Let's meet up and visit a cooperatively-owned affordable cooperative community, created half a century ago by Unions. This is part of the LaborFest going on throughout the month.
Walking tour and history discussion of St. Francis Square Cooperative, 299 affordable 1,2,3 bedroom units with patio or balcony, sponsored by the Longshore and Warehouseman’s Union (ILWU) in 1963. This complex created a new community that mitigated some of the destructive displacement effects of the Western Addition Redevelopment. The buildings and landscaping were designed by renowned architects Robert Marquis, Claude Stoller and Lawrence Halprin. The Square is still home to a number of union leaders, although now evolved to a market rate co-op. Residents and coop leaders Norm Young and others will be tour guides.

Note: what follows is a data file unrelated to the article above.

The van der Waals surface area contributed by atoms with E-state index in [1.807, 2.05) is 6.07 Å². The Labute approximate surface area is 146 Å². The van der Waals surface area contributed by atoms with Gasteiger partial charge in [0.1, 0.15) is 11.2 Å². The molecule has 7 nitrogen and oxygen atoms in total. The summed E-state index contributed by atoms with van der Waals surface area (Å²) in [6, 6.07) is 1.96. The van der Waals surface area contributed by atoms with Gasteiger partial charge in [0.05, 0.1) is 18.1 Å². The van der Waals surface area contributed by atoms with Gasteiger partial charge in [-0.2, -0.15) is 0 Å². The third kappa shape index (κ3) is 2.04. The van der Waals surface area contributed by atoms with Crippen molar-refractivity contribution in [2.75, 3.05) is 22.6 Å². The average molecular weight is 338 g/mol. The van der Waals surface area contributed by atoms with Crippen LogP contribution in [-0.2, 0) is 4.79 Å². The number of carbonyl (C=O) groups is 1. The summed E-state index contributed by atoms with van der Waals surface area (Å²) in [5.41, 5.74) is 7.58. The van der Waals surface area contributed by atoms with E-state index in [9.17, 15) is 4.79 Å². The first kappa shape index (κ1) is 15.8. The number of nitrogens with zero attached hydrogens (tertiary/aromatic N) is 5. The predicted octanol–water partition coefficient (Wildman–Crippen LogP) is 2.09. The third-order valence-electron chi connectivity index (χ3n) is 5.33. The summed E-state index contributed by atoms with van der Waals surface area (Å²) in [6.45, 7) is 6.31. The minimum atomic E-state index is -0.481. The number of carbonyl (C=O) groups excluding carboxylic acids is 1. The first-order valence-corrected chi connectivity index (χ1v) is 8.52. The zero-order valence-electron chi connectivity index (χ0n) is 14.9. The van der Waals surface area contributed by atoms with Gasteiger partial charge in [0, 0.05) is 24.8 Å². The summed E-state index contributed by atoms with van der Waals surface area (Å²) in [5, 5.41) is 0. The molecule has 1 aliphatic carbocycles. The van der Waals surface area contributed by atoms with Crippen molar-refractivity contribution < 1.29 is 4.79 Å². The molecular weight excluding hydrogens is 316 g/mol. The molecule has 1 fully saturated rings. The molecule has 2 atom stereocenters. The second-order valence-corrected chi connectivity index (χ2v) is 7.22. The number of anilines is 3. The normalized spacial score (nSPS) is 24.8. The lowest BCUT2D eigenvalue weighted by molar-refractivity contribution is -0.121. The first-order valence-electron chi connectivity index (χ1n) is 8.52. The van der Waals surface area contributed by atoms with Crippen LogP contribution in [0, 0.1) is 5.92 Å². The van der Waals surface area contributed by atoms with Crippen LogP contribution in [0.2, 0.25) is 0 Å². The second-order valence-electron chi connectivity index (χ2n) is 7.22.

In 1963, the International Longshore and Warehouse Union (ILWU) and the Pacific Maritime Association (PMA) launched a 300-unit affordable housing project in the Western Addition, an area which went through massive redevelopment in the Sixties. The ILWU's vision was to build a moderate-priced housing community for working-class families, which would be controlled by the residents and represent all races and groups in the community. Many of the original families, now three generations, still live there. Learn about how "The Square" continues to embody the original vision and thrives today.
Read about the LaborFest tour two years ago.